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Kathryn Forsyth, Director
For Release: January 23, 2008
Two New Jersey Delegates Named to U.S. Senate Youth Program
Carissa Clark, a senior at Jonathan Dayton High School in Springfield, Union County, and Benjamin Farber, a senior at Moorestown High School in Burlington County, have been named New Jersey Delegates for this year’s U.S. Senate Youth Program in Washington, D.C.
Education Commissioner Lucille E. Davy selected the two seniors from a pool of 148 well-qualified New Jersey candidates for the annual program, which will be held this year from March 1 through 8 and is sponsored by the U.S. Senate and William Randolph Hearst Foundation. Students are recommended by teachers and principals.
“Both Carissa Clark and Benjamin Farber are exemplary students who will represent New Jersey well,” Commissioner Davy said. “Their experiences in Washington will make them better leaders in their schools and communities – and as they continue on their paths to college and beyond.”
Each year, two student leaders from each state and the District of Columbia travel to the nation's capitol to see their national government in action. Each delegate is also awarded a $5,000 College Scholarship for undergraduate studies. The program has been fully-funded by the William Randolph Hearst Foundation since its inception in 1962.
A straight-A student, Clark is president of her senior class, the school’s chapter of Amnesty International, and the Key Club. She is the opinions editor and business manager of her school newspaper and was the co-founder of her school’s Student Principal Advisory Committee. She also volunteers with the Agape Soup Kitchen and as a middle school tutor.
“I strongly believe my peers and I need to speak loudly, advocate vigorously, and set goals and visions for the future of our country,” Clark wrote in her application essay. “With this program, I will have the opportunity to share my newfound knowledge with my peers. By participating in the United States Senate Youth Program, I will build further on my interests and solidify my passion to better the condition of others.”
Principal Elizabeth Cresci says Clark is an “extraordinarily bright and caring young woman.
“Carissa is a self-starter with a prodigious appetite for hard work,” Cresci wrote in her recommendation letter. “She is an outstanding student who exhibits the combination of balance, curiosity, tremendous motivation to succeed and an extraordinary work ethic.”
At Moorestown High School, Benjamin Farber is president of his senior class, the Environmental Club, and the Moorestown High School Community Service Council. He is a member of the varsity tennis team, the International Affairs Club and Moorestown Democrats Club. He has been a member of the student council for all four of his academic years, and was also the junior class president.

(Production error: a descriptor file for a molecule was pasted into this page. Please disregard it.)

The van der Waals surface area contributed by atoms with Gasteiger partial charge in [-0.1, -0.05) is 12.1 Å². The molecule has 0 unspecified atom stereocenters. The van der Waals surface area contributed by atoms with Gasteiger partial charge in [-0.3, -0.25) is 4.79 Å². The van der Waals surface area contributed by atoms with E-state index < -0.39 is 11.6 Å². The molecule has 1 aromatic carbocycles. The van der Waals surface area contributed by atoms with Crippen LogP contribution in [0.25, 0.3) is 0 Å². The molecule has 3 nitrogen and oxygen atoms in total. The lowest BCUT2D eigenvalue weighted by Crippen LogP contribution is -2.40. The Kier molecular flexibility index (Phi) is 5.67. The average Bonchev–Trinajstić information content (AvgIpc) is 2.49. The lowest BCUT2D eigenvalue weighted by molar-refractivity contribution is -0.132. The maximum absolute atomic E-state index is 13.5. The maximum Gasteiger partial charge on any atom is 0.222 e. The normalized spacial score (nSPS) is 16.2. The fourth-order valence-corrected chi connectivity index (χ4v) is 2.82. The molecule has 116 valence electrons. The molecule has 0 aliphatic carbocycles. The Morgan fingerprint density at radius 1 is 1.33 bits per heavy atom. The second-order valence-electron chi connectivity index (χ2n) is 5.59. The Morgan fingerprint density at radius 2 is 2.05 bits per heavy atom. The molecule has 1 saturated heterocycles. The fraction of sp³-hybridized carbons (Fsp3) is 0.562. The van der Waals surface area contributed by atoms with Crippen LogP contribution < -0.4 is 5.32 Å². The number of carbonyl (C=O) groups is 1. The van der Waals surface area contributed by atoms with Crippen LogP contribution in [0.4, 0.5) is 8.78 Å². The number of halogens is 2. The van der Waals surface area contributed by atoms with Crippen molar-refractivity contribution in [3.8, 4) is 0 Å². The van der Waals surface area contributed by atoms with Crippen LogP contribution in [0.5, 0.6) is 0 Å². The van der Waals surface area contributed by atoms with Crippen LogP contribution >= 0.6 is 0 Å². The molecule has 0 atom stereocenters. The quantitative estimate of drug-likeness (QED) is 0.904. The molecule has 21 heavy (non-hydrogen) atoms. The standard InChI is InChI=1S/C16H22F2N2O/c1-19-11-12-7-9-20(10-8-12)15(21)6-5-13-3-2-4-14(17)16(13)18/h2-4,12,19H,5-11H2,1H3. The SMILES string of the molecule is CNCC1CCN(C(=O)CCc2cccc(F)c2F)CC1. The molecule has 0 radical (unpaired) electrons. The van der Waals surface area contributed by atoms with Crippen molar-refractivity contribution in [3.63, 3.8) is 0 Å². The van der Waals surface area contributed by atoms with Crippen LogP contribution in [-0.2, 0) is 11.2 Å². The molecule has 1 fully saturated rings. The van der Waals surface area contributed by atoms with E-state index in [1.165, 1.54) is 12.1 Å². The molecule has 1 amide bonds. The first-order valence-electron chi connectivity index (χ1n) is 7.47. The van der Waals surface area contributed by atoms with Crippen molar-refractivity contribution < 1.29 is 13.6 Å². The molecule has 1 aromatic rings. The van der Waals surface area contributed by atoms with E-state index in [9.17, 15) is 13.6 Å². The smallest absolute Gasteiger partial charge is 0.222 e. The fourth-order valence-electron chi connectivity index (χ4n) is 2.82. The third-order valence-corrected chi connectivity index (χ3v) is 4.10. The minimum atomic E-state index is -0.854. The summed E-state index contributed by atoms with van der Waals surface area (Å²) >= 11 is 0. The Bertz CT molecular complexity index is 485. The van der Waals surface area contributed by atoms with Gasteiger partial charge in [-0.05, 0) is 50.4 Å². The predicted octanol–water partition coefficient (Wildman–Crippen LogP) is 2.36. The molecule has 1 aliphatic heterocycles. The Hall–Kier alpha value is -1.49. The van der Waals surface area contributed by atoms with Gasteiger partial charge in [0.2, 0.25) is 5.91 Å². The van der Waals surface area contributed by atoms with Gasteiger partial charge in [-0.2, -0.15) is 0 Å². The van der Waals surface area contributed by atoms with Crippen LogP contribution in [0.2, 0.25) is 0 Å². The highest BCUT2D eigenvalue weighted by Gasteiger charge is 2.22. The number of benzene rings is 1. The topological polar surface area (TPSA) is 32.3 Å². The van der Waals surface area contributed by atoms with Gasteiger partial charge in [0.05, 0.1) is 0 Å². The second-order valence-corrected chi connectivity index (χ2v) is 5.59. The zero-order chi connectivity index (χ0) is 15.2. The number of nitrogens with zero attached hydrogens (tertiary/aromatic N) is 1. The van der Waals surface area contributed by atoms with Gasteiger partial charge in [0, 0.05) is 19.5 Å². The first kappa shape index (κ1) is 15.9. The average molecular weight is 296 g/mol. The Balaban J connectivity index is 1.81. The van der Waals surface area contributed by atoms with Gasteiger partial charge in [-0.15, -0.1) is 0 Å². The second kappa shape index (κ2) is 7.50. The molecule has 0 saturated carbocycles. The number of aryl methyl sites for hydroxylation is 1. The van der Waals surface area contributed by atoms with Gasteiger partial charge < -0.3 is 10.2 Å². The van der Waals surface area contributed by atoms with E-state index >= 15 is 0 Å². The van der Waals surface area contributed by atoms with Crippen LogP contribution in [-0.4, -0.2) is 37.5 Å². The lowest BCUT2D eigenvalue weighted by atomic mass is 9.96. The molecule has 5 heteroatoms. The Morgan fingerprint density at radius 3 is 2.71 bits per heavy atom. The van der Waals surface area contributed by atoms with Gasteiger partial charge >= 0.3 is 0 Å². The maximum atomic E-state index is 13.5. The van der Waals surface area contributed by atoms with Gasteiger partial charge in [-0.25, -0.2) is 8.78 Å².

“In everything I do, I constantly strive to be the leader,” Farber wrote in his application letter. “When I learned of the United States Senate Youth Program, I recognized an ideal opportunity to refine my leadership skills, to develop a deeper understanding of my country and the inner workings of federal government, and to further explore my passion for politics and my goals for the future.”
“Ben is a bright and socially-conscious young man who follows through on his commitments,” principal Andrew Seibel wrote in his recommendation letter. “He personifies school spirit. Anything that is asked of him, he does willingly and with enthusiasm. Moorestown High School has benefited as a result of Ben’s involvement and contributions.”
While in the nation’s capital, Clark and Farber will attend meetings and briefings with Senate leadership, other Senators and Congressional staff; the President, a Justice of the Supreme Court, leaders of cabinet agencies, an Ambassador to the United States and top members of the national media. The students will also tour many of the national monuments and several museums. They will stay at the historic Mayflower Hotel in downtown Washington, D.C.
In addition to the two students selected to attend the conference as delegates, state officials selected two alternates: Alexander Greenberg, a senior at Morris Hills High School in Rockaway, Morris County, and Stephanie Municchi, a senior at Barnegat High School in Barnegat, Ocean County.
Department officials oversee the selection process in New Jersey. Once applications are distributed and collected, the department convenes a panel of experts in social studies and government and selects students based on the following criteria: leadership qualities, academic standing, community involvement and clarity of speech and thought.
For more information, please contact the Department of Education Public Information Office at (609) 292-1126.